Maintaining the WX15 Water Pump

Maintaining the WX15 Water Pump

Honda’s WX15 water pump may be small, but that doesn’t mean it’s disposable. By keeping up on maintenance, you can get the same reliable service you expect from the company’s full-size pumps.

Maintenance Schedule

Before each use – Check the air filter and engine oil level.
First month or 10 hours of operation – Change the engine oil.
Every three months or 25 hours – Clean the air filter.
Every 6 months or 50 hours – Change the engine oil.
Every year or 100 hours – Check the spark plug and clean the spark arrester (if equipped.)
Every two years or 300 hours – Replace the spark plug.

The air filter may need to be cleaned more often when operating in dusty areas. The engine oil should be changed every 25 hours if the pump is used under heavy loads or in high temperatures.

Honda recommends having the following maintenance be performed by a dealer:
Every year or 100 hours – Clean the fuel tank and filter, and check the idle speed, impeller and pump inlet valve.
Every two years or 300 hours – Check the engine valve clearance
Every 300 hours – Clean the combustion chamber

Fuel

When adding fuel, it should only come up to the fuel level mark, located at the base of the filler neck.

The engine can run on gasoline with up to 10% ethanol or 5% methanol. It’s important that this fuel is fresh: either use it within one month of purchase, or up to three months after purchase if it has been treated with a fuel stabilizer. If you will store your pump for longer or you use it sporadically, drain the fuel tank and carburetor before storing. To drain the carburetor, remove the drain bolt directly below the fuel valve, then turn the fuel valve to “ON.”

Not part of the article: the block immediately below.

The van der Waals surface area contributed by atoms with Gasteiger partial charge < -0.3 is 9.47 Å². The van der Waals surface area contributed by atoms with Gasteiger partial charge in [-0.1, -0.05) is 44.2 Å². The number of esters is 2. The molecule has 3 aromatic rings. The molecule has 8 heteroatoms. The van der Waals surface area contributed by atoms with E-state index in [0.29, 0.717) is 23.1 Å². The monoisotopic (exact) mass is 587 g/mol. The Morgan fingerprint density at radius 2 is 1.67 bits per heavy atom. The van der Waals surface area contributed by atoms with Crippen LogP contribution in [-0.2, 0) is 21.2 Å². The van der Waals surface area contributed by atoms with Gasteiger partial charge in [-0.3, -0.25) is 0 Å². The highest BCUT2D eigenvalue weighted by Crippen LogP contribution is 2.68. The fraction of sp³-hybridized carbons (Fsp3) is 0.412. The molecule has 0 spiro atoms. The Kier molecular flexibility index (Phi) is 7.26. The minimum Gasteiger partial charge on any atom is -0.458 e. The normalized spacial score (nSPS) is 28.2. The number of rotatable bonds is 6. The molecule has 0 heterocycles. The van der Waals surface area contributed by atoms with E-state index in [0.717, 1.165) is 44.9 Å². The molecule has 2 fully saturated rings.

Oil

The engine powering this pump comes with Honda’s Oil Alert system. If the engine oil level is too low, it will shut off the engine to prevent internal damage.

To check the oil, remove the cap from the oil filler neck. Wipe off the attached dipstick, then put it back into the neck without screwing it in. To drain the oil, remove the drain plug directly below the filler neck. Be sure to install a new sealing washer before screwing the plug back into the crankcase.

This engine holds 8 oz. of oil. Honda recommends 10W30 motor oil for most operating conditions, while SAE 30 oil can be used between 50 and 104ºF. Always use oil that is SAE certified SJ or later.

Air Filter

To open the air cleaner box, push down on the two latch tabs on the top of the cover, then swing the cover out and down.

To clean the air filter, wash it in warm, soapy water or a nonflammable solvent. Gently squeeze the filter to remove the water or solvent, then let the filter dry. Dip the filter in clean engine oil, then squeeze it out. Never twist the filter: this can alter its shape, which can keep it from making a good seal inside the air cleaner box. Always wipe out the inside of the air cleaner before reinstalling the filter.

Spark Plug

To find the spark plug, look at the top of the fuel tank. The plug is directly below the round indent in the side of the tank.